“Dealing” with upset varies by situation, circumstances, and relationship dynamics. On one level it’s acknowledging and accepting the resistance and reminding yourself to stay aligned and not be pulled off track. This topic covers those we care for, though, so the understanding is we still wish to nurture and care for these relationships. That’s where communication comes in.
Communicating needs is scary, especially if you’re not used to doing so. Yet in my experience, the fear is mostly mind-made. When expressing boundaries with compassion, those who love you will accept, even if they don’t understand. If you’re met with a lot of resistance, even after communicating openly, then it’s worth assessing the relationship: is there an unconscious “mini-agreement” that you have to behave a certain way to be loved?
This is where things get tough. The path of authenticity is illuminating, and that includes seeing the true nature of certain relationships. It’s not uncommon for close friends to resist your growth, especially if it causes envy. I’ve been on both sides of this dynamic and it’s never easy.
Resistance of this kind doesn’t mean the end of the relationship as long as there is clear communication and those involved acknowledge and adapt. That’s not always the case, though, and some friendships will naturally drift. It’s sad, but if it’s not meant to be, it will create space for things that are more aligned.
The fine line of justification
I wish to note a word of caution about fine-lines and nuances. The first is balancing self-inquiry without completely neglecting others. A healthy dose of selfishness is necessary to grow, but it’s worth always “checking in” to assess if this has become imbalanced.
Finding the sweet spot isn’t easy and will take time: for example, if you are a people pleaser used to always serving others, you might need to experience the extreme side of the selfish spectrum before finding the middle way.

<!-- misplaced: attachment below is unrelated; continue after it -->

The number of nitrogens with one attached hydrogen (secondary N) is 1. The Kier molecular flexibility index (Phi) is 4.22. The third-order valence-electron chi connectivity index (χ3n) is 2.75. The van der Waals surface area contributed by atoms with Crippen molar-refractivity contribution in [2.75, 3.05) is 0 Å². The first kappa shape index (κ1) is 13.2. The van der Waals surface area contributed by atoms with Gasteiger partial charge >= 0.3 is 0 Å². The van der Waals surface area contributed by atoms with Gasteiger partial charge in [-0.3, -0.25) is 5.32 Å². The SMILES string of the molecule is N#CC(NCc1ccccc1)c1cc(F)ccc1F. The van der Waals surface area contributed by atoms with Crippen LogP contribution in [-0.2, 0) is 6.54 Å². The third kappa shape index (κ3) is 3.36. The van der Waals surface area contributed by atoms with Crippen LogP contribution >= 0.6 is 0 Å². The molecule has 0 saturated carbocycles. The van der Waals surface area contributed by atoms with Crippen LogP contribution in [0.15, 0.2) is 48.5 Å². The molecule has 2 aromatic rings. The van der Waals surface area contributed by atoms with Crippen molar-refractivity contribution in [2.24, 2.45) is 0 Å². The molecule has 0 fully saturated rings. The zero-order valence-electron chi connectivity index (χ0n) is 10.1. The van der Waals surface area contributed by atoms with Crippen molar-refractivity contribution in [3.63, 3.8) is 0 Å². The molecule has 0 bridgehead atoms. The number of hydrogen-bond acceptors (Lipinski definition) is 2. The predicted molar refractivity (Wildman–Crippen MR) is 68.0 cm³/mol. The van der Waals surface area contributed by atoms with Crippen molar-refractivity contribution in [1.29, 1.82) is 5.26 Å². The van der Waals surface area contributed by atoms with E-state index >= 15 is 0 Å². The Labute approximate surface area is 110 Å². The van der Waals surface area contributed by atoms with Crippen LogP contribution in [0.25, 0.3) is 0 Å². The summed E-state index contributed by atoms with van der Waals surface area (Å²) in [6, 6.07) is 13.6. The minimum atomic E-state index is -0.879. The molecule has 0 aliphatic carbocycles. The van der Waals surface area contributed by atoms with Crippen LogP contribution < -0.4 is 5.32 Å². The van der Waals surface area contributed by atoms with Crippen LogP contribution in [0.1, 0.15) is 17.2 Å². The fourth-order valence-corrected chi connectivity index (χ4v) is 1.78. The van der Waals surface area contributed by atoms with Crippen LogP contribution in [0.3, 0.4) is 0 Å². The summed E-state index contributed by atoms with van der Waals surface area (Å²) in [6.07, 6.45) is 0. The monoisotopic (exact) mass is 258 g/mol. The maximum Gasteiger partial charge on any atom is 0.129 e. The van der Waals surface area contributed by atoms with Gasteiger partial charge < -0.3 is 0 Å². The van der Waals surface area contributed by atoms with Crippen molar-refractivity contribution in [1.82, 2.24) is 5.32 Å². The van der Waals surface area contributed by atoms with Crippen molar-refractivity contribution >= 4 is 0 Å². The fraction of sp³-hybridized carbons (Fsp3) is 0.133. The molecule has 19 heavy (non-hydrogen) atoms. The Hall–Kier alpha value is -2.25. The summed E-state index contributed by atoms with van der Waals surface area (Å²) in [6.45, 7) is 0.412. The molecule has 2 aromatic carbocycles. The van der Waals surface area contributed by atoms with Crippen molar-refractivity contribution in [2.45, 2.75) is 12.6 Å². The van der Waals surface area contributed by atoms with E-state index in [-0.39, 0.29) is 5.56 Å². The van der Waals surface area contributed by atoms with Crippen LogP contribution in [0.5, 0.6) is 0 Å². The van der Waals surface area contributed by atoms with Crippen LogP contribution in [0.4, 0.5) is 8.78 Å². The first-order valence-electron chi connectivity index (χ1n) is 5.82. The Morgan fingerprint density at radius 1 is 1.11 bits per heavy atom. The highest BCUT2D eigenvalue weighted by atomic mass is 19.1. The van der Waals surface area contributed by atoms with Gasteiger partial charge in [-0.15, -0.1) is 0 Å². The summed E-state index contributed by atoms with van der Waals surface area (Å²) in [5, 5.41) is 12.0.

The next fine-line is between communication and justification. Again, it takes time. What I mean by this is, out of respect, it’s thoughtful to communicate with those close to you.
For example, over recent years I’ve made myself much less available socially and will have extended periods with no mobile phone or social media. I could just disappear. But I always choose to inform my family beforehand so they don’t worry.
For you this might look like an honest conversation with a close friend where you say: I’m starting to work on myself right now to live truthfully, and I might change from the person you’re used to. I’m scared but this is something I need to do, and I value you and wish for you to know I love you.
However, be vigilant of over-communicating. Over-communication is justification, and you are not obligated to justify taking time to work on yourself or to live life on your terms. If you choose to communicate compassionately and openly and your choices are scrutinized or called into question regularly, accept that you’ve done all you can and that it’s your loved one’s responsibility to deal with their own discomfort.
A final word
I always smile when I see the term “be authentic” used as a motto for positive thinking. It’s far from a simple act and in reality, authenticity is painful. One of the biggest sources of pain is feeling misunderstood by those you love. Ultimately, relationships that are true and genuine will stand the test of change, and those who support you will value your growth above their own comfort.
Going through this process will make you a better friend, too, because you’ll know the power of being accepted and supported unconditionally, and wish to offer that to others — even when you feel uncomfortable.
So be bold, have courage, be authentic, and if you upset a few people, know it’ll be okay.